16. 16. world in the light of several searchlights.” Sub-decisions in the design process can often only be justified in terms of previous design decisions; a street is placed here because we have previously decided to place a square there; and yet the square might just as well have been located elsewhere. Attempts towards rational justification of a design will succeed only in making fragmentary “branches” of rationality, where decisions can be justified in terms of other previous decisions. While self-consistent and integral as far as the design is concerned, such branches of rationality will not necessarily be connected to the trunk or roots of the problem. When a design proposal is presented to lay residents for appraisal, the planner can easily fend off criticism of individual details by claiming that the design as a whole demands the detail in question to be just so, even if the planner agrees that the detail in question is a comprised solution. The planners position is secure, for in light of the limited resources of any planning office, it would be unreasonable to have to redesign the whole proposal in response to criticism of an individual detail. Both the notions of muddling through and wicked problems would appear to point to the need to generate multiple proposals for each planning project. The democratic implication of this would be to involve lay participants in the choosing of the option to be executed. However, to involve lay stakeholders into the planning process as merely as judges is problematic for two reasons: firstly, it ignores the democratic requirement for participants to develop insight into the matter being decided; secondly, it allows for an imbalance of power between those involved in the act of design and those acting as judges, for if excluded from the process of design itself, lay people are excluded from influencing some of the most important decisions. The implications of muddling through and wicked problems for planning are perhaps best summed up by Nigel Taylor (1998): “The whole point of personal or social choice in many situations is not to implement a given set of values in the light of perceived facts, but rather to define, and sometimes deliberately reshape, values - and hence the identity - of the individual community that is engaged in the process of choosing.” The consequence for public participation in planning is that laypeople should be involved in the actual act of design so as to have the opportunity to gain meaningful insight, develop considered value-positions and to influence the micro-level sub-decisions of the planning project. The more directly involved the stakeholders are in the design process, the greater their insight into the problem at hand will be and therefore a greater quality of democratic engagement will ensue. Yet involving lay stakeholders in the design process is difficult, due to the way in which planners and designers work, with much of their expertise being based on tacit knowledge. This are will be examined in the following section. Key points: - The process of design is not simply a matter of executing predefined values and desires, but creating a balance between different values and desires. This is in itself a value-laden and political activity 0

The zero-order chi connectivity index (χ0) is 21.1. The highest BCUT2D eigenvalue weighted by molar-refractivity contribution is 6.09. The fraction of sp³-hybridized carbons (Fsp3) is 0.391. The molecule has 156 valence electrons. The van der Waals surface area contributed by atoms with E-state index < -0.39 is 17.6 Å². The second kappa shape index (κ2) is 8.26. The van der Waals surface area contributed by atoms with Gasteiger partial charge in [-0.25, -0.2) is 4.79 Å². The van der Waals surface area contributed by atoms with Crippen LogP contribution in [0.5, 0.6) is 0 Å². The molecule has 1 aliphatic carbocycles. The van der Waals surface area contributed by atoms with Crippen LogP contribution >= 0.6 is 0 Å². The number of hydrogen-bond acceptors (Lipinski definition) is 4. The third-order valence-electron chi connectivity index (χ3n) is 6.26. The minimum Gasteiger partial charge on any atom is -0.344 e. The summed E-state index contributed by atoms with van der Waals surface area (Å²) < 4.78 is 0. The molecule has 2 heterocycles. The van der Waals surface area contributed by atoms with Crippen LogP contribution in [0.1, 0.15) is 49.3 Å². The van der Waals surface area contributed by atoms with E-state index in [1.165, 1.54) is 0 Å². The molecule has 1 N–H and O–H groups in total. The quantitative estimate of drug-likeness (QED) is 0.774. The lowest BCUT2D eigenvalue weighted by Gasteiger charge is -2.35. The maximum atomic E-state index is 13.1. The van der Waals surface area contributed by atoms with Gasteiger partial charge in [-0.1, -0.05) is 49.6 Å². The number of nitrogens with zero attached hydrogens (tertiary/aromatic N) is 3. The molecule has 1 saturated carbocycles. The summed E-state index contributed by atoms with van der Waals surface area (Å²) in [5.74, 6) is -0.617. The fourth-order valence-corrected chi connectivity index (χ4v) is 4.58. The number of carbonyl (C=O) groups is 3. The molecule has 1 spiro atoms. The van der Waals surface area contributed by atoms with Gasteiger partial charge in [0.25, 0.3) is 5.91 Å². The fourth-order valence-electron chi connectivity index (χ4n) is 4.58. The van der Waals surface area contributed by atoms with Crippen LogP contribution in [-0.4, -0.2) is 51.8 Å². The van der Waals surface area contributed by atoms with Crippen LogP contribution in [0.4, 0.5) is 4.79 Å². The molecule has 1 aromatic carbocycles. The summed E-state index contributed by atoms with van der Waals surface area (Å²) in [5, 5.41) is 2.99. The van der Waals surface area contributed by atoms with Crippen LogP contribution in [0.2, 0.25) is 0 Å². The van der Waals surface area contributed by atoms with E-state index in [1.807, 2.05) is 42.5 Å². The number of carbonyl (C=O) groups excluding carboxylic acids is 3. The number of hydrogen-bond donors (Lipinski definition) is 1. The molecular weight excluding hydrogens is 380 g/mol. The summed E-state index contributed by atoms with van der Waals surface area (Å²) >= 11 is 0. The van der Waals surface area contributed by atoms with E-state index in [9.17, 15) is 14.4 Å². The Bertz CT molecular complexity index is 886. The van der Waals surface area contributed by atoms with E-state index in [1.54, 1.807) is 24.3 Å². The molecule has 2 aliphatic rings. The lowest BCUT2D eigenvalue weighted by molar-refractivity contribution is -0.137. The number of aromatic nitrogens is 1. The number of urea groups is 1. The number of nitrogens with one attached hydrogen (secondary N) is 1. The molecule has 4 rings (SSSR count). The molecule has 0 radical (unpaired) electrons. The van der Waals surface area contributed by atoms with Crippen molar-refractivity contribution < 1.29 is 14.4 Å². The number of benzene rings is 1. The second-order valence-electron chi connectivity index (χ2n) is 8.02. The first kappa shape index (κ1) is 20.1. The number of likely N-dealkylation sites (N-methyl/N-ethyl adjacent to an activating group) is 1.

17. 17. - Values cannot be defined without a context; public participation in planning should allow lay stakeholders to develop their own considered value-position through direct involvement in the design process - Planning “problems” are never solved, they are merely addressed - Planning problems are only understood through proposing solutions 1.5 The problem of tacit knowledge Involving lay stakeholders in the design process is difficult because, for among other reasons, in producing the visual manifestation of the design, i.e. drawing as models, planning professionals have at their disposal rhetorical tools that are not immediately accessible to laypeople. As long as value decisions are made through the selection of non-verbal, i.e. visually communicated proposals, there is an imbalance of power in the discourse between planners and stakeholders, because the lay participants are largely compelled to communicate on the terms of the planner. The area of expertise of architects and planners is not merely the design of built environments, but also (and arguably, primarily) the communication of ideas of the built environment through visual means, namely drawings and models. While Lindblom’s statement, “We choose among values and among policies at one and the same time” (Lindblom 199, 9), is pertinent, we could perhaps more accurately say that: “we choose among values, among policies, and and among graphic presentation techniques at one and the same time”. We cannot reliably distinguish between the three. It would therefore seem necessary to open up the representation of planning substance and decisions - the making of drawings, maps, and charts - to public participation. This is no easy task, as the skills required for the act of design are based on tacit knowledge. As discussed previously, part of architects’ and planners expertise partly “scientific”, in as much as there are aspects of their expertise that are explicit, and thus subjectable to verbal argumentation and negotiation. But architects’ and planners expertise is to a significant extent “artistic”, in that tacit knowledge or skill - that which is partly or wholly inexplicable to others - plays a major role in the design of the built environment (here we will use the definition of tacit knowledge used in the field of knowledge management, which should not be confused with the earlier - yet different - definition offered by Polyani). Tacit knowledge is often considered more valuable than explicit knowledge, as it represents an ability to respond appropriately to real-life, contextual problems. Tacit knowledge is gained through contextual experience: it is an understanding of how to solve problems involving numerous variable factors that may appear, in real-life situations, in combinations never seen before. While tacit knowledge is often linked to empirical experience, it is by no means infallible. Tacit knowledge is tied up to intuition, personal convictions - notions of how things should be done, which may well be both unfounded and detrimental to the task in hand. Individuals’ tacit knowledge may be based on such deep-founded convictions that we never consider - or dare - to subject them to a reality test. Tacit knowledge may manifest as tacit wisdom or as tacit stupidity. 1